Wednesday, 8 December 2010

Networking does not matter – or does it?

It’s not the tool, it’s how you use it!

Recently, I ran a workshop about strategic networking for entrepreneurs and asked the participants why they think networking (i.e. making and maintaining relationships) is important to them. I got answers from “grow my number of contacts”, over “increase my visibility”,  to “to sell them my products”.

The first two reasons see a large network (in terms of knowing many people or being known by many people) as worth achieving by itself - but in the following I want to make the point that growing your network constantly is completely worthless. It's what you make out of the relationships you have, or knowing which new relationships will be valuable to you.

So the last reason, "sell them my products", is - although very ego-centric - actually a valid reason to network, because it comes the closest to why humans naturally build (social) networks at all – exchange.

Everyone of us has a certain (constantly changing) set of information, resources, skills, experiences, etc. , and therefore has got something, which is potentially matches what other people want. As soon as there is a certain unsatisfied demand from one person, which another person can satisfy by supplying any of these “goods”, these individuals can start an exchange – of course just, if they know each other and know about each other’s “wants and haves”.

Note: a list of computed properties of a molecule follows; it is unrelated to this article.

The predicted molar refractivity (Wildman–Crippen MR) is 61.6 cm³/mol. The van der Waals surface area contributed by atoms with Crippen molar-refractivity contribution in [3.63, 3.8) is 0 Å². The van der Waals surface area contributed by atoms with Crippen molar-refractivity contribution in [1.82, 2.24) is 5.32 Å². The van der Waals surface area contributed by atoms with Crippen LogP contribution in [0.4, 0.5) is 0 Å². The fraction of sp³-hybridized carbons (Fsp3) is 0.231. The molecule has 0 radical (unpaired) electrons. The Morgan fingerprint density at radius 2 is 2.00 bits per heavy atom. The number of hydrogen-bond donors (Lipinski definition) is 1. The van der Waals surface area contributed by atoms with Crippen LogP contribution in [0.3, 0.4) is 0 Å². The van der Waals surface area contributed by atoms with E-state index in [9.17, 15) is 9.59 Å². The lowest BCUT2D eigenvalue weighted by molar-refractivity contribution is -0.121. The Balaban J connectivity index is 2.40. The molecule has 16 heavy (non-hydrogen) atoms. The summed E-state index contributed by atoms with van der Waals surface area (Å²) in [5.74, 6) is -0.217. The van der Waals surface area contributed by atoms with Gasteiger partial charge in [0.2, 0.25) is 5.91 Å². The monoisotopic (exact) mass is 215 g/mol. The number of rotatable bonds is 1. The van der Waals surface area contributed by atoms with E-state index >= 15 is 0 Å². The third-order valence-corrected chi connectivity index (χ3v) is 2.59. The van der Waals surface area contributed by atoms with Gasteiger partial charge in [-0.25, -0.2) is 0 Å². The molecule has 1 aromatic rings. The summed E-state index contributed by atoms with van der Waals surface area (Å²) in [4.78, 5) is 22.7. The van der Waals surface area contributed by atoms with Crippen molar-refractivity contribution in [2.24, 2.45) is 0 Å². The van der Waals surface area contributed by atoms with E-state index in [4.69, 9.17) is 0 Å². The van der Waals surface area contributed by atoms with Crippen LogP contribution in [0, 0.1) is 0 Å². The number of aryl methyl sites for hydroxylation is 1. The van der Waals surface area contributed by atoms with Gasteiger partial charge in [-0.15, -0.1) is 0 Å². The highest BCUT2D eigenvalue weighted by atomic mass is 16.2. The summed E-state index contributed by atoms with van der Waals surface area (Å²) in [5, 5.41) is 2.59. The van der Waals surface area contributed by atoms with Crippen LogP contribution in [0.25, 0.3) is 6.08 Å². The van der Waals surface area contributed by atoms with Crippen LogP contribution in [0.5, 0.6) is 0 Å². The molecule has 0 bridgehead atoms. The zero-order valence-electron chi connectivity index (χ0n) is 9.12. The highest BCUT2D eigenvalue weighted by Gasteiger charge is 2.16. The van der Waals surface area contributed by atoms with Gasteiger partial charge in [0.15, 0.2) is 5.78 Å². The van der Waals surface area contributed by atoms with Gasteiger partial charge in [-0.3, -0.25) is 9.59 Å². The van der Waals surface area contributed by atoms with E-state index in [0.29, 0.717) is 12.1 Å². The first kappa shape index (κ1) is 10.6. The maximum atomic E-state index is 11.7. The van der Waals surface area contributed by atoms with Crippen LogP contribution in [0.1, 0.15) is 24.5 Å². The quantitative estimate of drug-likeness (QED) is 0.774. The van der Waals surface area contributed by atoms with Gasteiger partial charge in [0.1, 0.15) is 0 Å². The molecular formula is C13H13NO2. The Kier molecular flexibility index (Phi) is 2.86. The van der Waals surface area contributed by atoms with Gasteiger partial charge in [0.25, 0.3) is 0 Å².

This starts from being fed as a child from your parents over sharing knowledge to cram for exams to begging someone to design you a website - or doing deals for your business.

But in whichever situation, networks are just serve as the infrastructure on which exchange can happen – and satisfying specific needs through exchange should always be the purpose. Therefore before you go networking, you should be very clear about your needs and what kind of benefits you want to get out of a certain relationship or networking event.

Why build infrastructure if you don’t know what to use it for? Lots of entrepreneurs fail because they have fun working on something, but at the end it does not make enough money - “cool does not bring bacon home”. And with every successful tool mankind invented, it did not only matter to just have it – how it was used (which, if ignored, can lead to blindfold conclusions and decisions).

So to network strategically, I think it is crucial to understand what needs you have and what you can get from the people in your network – or what kind of people you need to know to satisfy your needs. And on the other side of the coin, you have to be very clear what you can give to people in order to sustain your relationships with them.

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